Sept. 2, 2011 -- Oscar Pistorius is many things: a global inspiration, a motivational speaker and a champion of the disadvantaged. But he is most complete when he tears around the track as fast as any man alive -- more remarkable because he is a double amputee.
"I was born with missing fibula, which is one of the bones between your knee and your ankle," said Pistorius. "At 11-months- old, my parents decided to have my legs amputated."
Pistorius learned to walk on prosthetics, and while it was still a challenge he learned to run -- and then to run fast, real fast. So fast that he fought to compete against able-bodied athletes even though some believed his prosthetics gave him an advantage.
"The legs are not giving me an unfair advantage," Pistorius, who hopes to compete in both the Olympics and the Paralympics in London next summer, told ABC News. "If they can prove that they give me an advantage, then I won't run anymore."
In 2008, track's governing body voted to allow Pistorius to compete against anyone, and last month he qualified for the Track and Field World Championships being held this week in South Korea.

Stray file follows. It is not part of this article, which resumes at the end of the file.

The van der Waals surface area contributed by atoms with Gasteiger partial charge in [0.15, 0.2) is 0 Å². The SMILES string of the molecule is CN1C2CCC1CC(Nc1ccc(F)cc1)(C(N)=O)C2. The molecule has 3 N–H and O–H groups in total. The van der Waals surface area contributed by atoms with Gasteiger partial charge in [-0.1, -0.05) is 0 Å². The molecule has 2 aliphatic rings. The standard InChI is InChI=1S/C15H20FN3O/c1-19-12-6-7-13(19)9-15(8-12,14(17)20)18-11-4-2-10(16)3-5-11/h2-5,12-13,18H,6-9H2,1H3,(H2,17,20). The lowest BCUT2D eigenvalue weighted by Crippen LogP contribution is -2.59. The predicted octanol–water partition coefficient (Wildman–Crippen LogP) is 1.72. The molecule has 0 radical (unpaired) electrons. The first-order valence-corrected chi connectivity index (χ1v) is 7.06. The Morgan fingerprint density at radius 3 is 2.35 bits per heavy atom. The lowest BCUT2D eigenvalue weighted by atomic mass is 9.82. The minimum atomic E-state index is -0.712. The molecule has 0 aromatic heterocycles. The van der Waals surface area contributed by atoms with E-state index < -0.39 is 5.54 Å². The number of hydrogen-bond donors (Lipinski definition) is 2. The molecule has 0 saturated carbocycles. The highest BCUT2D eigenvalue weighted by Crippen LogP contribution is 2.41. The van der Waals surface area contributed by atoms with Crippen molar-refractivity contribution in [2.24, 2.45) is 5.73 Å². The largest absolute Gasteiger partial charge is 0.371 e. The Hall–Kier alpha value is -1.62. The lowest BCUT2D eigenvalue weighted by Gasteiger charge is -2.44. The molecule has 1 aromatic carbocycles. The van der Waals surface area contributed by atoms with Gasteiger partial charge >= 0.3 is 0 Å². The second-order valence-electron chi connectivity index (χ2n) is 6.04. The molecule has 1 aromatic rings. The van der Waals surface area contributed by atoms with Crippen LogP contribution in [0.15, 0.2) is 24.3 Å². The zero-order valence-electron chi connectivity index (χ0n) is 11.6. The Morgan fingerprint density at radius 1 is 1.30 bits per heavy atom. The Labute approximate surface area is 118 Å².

On Thursday he ran the leadoff leg of the 4x400-meter relay semi-final, and not only did his team, South Africa, win a surprising birth in the final, it broke a South African record.
But the victory wasn't good enough for Pistorius. With five runners vying for the four spots in the final relay, the team decided that the slowest of the five would be replaced. That runner was Pistorius.
He was devastated and tweeted: "Haven't Been included in the Final for the SA Mens 4x400m. Pretty Guttered."
South Africa would finish second in the final, which meant a historic silver medal for Pistorius, because he ran in the qualifying race. Still the athlete in Pistorius will never be satisfied knowing he didn't run when it mattered most. Which, when you think about it, might just be progress. Pistorius was treated as so many disadvantaged dream to be, as just another athlete -- not as a mascot, not as a sideshow. And while he was disappointed, he wasn't bitter.
"It's been a great experience coming out here," he said. "I've gained many memories that will stay with me for the rest of my sporting and natural life. Its just been a big blessing."